Software: We used the open-source chemical kinetics software package Tenua (17) for all simulations. The program (available as an executable Java archive file) is freely distributed online. Tenua software is based on an earlier kinetics package called KINSIM (18), which has been ported to the Java programming language.
With Tenua software, reaction mechanisms are input using chemistry notation. The software automatically generates and solves the resulting system of ODEs. Numerical integration for nonstiff systems is performed using the Bulirsch-Stoer algorithm. Stiff systems can be solved using the Bader-Deuflhard algorithm. Tenua requires Java Runtime Environment (JRE) software, which is available free from Oracle (19). (Some operating systems automatically change the file name extension of Java archive files (.jar) to that of a zip file to view the contents. This can be remedied by manually renaming the extension to jar.) In the current work, simulation data were exported to Microsoft Excel software to generate kinetic plots.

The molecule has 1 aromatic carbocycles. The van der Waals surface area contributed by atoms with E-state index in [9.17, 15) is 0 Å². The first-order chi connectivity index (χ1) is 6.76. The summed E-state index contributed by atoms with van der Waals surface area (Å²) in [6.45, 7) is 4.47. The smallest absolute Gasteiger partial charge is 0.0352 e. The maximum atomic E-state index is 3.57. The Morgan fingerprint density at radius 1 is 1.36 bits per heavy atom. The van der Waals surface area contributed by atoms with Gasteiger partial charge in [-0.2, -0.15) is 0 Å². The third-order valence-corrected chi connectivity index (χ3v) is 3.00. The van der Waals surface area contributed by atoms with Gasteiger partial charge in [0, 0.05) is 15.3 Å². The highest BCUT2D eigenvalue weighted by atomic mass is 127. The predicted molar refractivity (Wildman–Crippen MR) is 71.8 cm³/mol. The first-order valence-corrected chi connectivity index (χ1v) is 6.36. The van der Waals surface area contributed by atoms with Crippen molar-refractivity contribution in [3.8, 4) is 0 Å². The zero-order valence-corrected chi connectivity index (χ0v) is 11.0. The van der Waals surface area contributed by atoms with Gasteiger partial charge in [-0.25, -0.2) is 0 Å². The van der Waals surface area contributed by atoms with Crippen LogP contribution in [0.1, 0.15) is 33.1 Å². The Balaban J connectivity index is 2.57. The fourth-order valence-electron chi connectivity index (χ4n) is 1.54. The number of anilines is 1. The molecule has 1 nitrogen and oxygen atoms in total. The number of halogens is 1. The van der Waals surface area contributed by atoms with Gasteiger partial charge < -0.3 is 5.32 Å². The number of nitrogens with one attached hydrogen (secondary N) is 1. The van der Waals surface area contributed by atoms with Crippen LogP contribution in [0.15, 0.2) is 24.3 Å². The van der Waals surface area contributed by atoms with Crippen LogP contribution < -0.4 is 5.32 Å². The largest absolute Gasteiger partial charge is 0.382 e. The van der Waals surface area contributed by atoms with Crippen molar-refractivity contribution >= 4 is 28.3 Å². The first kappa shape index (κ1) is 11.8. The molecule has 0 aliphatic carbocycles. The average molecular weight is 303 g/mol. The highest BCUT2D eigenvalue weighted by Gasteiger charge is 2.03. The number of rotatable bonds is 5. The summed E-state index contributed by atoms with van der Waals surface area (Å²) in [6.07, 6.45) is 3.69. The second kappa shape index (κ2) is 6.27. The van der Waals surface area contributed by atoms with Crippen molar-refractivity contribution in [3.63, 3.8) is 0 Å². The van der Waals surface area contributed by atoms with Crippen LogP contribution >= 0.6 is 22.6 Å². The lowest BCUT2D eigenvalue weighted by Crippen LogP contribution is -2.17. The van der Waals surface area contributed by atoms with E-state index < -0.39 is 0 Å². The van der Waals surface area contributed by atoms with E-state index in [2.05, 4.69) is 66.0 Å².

Chemicals: We obtained hen egg white lysozyme and sodium cyanoborohydride (NaCNBH3) from Sigma–Aldrich (St. Louis, MO). We purchased l-lysine hydrochloride, sodium sulfate, hydrochloric acid, ethanol, sodium phosphate monobasic and dibasic from JT Baker. We purchased methoxy-PEG-propionaldehyde (mPEG-aldehyde) with an average molecular weight of 20kDa from NOF Cooperation (Tokyo, Japan).